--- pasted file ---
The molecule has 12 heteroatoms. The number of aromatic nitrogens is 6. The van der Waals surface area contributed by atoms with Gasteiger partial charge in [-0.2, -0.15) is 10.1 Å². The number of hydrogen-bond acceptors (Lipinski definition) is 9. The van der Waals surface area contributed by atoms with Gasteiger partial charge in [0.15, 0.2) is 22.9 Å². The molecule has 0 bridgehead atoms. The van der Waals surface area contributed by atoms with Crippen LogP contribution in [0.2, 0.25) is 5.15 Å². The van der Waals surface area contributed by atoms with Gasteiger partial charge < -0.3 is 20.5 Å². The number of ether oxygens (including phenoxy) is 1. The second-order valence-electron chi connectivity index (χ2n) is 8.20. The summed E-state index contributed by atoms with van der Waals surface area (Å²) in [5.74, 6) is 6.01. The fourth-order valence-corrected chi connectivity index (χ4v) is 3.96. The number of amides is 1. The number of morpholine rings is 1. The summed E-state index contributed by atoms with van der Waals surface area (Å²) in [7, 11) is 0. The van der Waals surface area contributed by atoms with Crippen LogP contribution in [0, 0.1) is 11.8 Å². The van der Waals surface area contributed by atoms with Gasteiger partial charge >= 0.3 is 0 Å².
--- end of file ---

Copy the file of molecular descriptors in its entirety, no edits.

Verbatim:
The molecule has 12 heteroatoms. The number of aromatic nitrogens is 6. The van der Waals surface area contributed by atoms with Gasteiger partial charge in [-0.2, -0.15) is 10.1 Å². The number of hydrogen-bond acceptors (Lipinski definition) is 9. The van der Waals surface area contributed by atoms with Gasteiger partial charge in [0.15, 0.2) is 22.9 Å². The molecule has 0 bridgehead atoms. The van der Waals surface area contributed by atoms with Crippen LogP contribution in [0.2, 0.25) is 5.15 Å². The van der Waals surface area contributed by atoms with Gasteiger partial charge < -0.3 is 20.5 Å². The number of ether oxygens (including phenoxy) is 1. The second-order valence-electron chi connectivity index (χ2n) is 8.20. The summed E-state index contributed by atoms with van der Waals surface area (Å²) in [5.74, 6) is 6.01. The fourth-order valence-corrected chi connectivity index (χ4v) is 3.96. The number of amides is 1. The number of morpholine rings is 1. The summed E-state index contributed by atoms with van der Waals surface area (Å²) in [7, 11) is 0. The van der Waals surface area contributed by atoms with Crippen LogP contribution in [0, 0.1) is 11.8 Å². The van der Waals surface area contributed by atoms with Gasteiger partial charge >= 0.3 is 0 Å².